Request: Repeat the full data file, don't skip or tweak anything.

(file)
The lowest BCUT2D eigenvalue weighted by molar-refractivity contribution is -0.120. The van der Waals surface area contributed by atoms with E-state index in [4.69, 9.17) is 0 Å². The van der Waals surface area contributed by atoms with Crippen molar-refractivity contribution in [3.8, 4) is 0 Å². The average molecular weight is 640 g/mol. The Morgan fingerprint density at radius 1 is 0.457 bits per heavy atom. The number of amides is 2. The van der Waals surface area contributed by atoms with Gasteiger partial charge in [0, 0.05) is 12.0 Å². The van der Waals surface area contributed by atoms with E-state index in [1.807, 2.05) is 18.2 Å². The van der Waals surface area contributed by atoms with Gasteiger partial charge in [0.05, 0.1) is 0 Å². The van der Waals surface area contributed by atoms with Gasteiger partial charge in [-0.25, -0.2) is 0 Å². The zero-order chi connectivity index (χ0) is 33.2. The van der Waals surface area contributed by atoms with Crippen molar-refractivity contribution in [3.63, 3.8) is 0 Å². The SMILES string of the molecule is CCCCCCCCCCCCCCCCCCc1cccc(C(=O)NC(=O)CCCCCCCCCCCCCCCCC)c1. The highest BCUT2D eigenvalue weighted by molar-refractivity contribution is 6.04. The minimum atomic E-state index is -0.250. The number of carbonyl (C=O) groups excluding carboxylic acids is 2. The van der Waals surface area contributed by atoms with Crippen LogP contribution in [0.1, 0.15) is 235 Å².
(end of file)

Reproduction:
The lowest BCUT2D eigenvalue weighted by molar-refractivity contribution is -0.120. The van der Waals surface area contributed by atoms with E-state index in [4.69, 9.17) is 0 Å². The van der Waals surface area contributed by atoms with Crippen molar-refractivity contribution in [3.8, 4) is 0 Å². The average molecular weight is 640 g/mol. The Morgan fingerprint density at radius 1 is 0.457 bits per heavy atom. The number of amides is 2. The van der Waals surface area contributed by atoms with Gasteiger partial charge in [0, 0.05) is 12.0 Å². The van der Waals surface area contributed by atoms with E-state index in [1.807, 2.05) is 18.2 Å². The van der Waals surface area contributed by atoms with Gasteiger partial charge in [0.05, 0.1) is 0 Å². The van der Waals surface area contributed by atoms with Gasteiger partial charge in [-0.25, -0.2) is 0 Å². The zero-order chi connectivity index (χ0) is 33.2. The van der Waals surface area contributed by atoms with Crippen molar-refractivity contribution in [3.63, 3.8) is 0 Å². The SMILES string of the molecule is CCCCCCCCCCCCCCCCCCc1cccc(C(=O)NC(=O)CCCCCCCCCCCCCCCCC)c1. The highest BCUT2D eigenvalue weighted by molar-refractivity contribution is 6.04. The minimum atomic E-state index is -0.250. The number of carbonyl (C=O) groups excluding carboxylic acids is 2. The van der Waals surface area contributed by atoms with Crippen LogP contribution in [0.1, 0.15) is 235 Å².